I get the feeling that my pledge to write the weekly reports regularily has been less than successful. So I’ll try to renew that pledge: I shall try to keep up the regularity of my weekly report.
Since last authored, I have been running a mathematics camp for 10th grade kids in mathematics-oriented schools. There are (apparently) 3 or 4 of those in Thüringen, and we had a good portion for each. As a new camp leader, I was very much the odd one out trying to get into the social circles; since kids and leaders alike tend to meet at least two-three times a year for math camps, math competitions et.c. It was fun, though, as expected, and a LOT of alien culture to get into. They do it so very much not like the swedish Unga Forskare.
I have also digested the thoughts and ideas I had in august into a highly technical 6-page report for the benefit of me, my advisor, and the two leaders of our field – and condensed that one into a first draft for an article to publish. We’re looking for a good journal to put it in right now – “Experimental Mathematics” looks quite sexy right now – and I have gotten a problem description from my advisor for something that hasn’t been studied at all so far, and which should contain interesting results that may even help with all the other question we are asking ourselves. It still boils down to looking at ring-theory on group cohomology rings, and finding group-theoretical reasons for the ring-theoretical invariants.
In the future, I’ll read up on -algebras and see what can be done with those and group cohomologies – I did a reading plan draft which now is being read by my advisor.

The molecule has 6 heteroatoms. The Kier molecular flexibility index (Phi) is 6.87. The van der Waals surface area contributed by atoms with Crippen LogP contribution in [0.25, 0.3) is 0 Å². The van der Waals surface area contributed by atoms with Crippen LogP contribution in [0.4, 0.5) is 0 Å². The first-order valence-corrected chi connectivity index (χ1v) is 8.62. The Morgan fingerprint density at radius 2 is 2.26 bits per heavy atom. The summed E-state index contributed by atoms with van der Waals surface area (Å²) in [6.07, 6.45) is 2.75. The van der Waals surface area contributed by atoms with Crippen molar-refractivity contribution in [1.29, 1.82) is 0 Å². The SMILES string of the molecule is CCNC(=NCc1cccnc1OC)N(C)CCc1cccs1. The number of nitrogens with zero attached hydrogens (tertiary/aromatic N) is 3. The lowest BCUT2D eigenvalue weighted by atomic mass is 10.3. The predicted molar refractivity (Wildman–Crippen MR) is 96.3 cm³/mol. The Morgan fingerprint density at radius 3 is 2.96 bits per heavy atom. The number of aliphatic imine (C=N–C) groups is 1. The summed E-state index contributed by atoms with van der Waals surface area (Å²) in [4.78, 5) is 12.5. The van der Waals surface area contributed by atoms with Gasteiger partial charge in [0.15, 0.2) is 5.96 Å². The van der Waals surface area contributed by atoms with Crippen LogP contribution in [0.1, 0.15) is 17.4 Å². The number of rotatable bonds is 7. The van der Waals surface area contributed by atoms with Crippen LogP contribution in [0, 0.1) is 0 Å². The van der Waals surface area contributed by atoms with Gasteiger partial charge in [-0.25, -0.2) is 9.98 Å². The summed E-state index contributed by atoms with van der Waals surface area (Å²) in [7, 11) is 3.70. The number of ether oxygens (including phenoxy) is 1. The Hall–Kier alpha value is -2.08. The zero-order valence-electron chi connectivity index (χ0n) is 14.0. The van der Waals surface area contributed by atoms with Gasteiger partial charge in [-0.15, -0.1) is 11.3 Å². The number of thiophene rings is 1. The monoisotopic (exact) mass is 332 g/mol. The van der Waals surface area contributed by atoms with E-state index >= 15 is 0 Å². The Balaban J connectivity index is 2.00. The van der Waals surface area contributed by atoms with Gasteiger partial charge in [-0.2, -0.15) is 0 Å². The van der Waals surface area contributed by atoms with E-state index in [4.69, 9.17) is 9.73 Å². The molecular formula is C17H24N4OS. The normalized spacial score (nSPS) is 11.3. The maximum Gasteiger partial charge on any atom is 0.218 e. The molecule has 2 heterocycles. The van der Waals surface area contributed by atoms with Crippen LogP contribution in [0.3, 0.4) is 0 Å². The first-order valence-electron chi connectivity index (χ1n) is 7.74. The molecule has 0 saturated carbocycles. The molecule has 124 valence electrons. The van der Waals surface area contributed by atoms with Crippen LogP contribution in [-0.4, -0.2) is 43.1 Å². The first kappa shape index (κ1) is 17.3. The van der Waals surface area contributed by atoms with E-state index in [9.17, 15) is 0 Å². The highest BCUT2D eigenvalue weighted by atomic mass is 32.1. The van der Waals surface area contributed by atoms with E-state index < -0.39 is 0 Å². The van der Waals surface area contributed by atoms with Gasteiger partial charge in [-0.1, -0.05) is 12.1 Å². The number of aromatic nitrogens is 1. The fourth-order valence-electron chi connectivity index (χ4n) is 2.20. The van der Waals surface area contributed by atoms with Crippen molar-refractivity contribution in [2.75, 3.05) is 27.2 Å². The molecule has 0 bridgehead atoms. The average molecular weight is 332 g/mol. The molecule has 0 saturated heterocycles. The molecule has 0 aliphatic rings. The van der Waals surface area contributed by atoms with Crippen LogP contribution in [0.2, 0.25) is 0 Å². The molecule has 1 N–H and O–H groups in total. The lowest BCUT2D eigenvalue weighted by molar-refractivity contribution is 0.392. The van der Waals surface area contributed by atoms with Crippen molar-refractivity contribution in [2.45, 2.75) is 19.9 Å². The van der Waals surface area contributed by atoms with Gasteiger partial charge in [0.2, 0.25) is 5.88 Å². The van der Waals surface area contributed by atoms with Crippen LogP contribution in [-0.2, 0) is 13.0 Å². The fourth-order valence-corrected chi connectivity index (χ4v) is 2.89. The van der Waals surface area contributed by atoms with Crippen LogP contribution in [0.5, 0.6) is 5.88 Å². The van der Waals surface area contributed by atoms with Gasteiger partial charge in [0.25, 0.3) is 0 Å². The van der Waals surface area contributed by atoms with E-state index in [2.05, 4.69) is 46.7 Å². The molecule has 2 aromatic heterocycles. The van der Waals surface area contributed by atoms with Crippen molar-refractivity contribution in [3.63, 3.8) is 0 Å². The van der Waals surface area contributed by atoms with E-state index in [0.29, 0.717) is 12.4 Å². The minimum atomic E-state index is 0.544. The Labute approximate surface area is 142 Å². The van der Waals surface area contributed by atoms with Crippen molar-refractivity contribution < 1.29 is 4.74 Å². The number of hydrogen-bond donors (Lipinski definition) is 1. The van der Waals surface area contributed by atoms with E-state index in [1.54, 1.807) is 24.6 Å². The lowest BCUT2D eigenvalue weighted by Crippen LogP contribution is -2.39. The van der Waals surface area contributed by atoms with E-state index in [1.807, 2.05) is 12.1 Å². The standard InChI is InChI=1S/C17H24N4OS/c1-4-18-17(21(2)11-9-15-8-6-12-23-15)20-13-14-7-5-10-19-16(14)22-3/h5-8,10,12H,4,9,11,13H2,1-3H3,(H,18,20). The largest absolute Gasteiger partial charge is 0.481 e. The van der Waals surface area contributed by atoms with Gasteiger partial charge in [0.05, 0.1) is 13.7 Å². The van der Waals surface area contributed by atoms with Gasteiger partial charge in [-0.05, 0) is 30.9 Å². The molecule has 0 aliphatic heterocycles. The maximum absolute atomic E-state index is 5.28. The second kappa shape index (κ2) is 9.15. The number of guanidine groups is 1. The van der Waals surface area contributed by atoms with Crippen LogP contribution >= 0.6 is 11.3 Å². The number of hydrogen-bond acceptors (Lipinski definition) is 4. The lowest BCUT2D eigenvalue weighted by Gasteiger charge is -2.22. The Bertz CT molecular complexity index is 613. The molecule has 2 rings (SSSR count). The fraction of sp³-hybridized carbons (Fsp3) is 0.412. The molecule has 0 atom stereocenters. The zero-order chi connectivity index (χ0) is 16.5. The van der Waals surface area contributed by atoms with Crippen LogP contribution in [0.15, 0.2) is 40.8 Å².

In non-academic use (also known as The Distractions), I discovered hot blingbling for editing LaTeX with emacs, I keep reading more and more about Haskell (I’m getting highly interested in learning typed lambda calculus – I’m not certain whether this really is a good idea, but it seems to be firmly lodged in my mind…), and I’ve started to make noise at lectures, conferences and debates. Once on a one-day-meeting in Jena on Computer Algebra Systems, where I claimed to the face of one of the academic hotshots in german computer algebra that the syntax of computer algebra systems could not reasonably be claimed to have it’s main basis in actual mathematical notation, but rather is a historical and convenience-dictated byproduct. And then, on a panel debate on “Are computer games turning our kids into brutal idiots?”, I spoke up at least once (bringing the first audience comment into the debate!!) when online RPGs where described as “sucking the kids into a virtual world” and trying to point out the rampant social aspects of online RPGs.
After the panel debate, I got more or less invited to go for a coffee with a Jena researcher, specialising in analysing the computer games business, to talk about gaming, Sverok, youth, side-effects, the lack of academic studies on possible non-negative effects of gaming et.c.
Today, I’ll go on a tour of the north-eastern outskirts of Jena together with my RPG friends; then during the week to come, there’s a birthday party, an RPG session, a movie visit, the editorial meeting of the local mathematical magazine, and preferably a kickstart of this new research project before the teaching hits like the sledge hammer it is.
I’ll be running one examples class in Linear Algebra 1 with first-term students and listening in on the lectures on computational group theory during the next couple of months. The term ends in february, and mid-april, the summer term starts.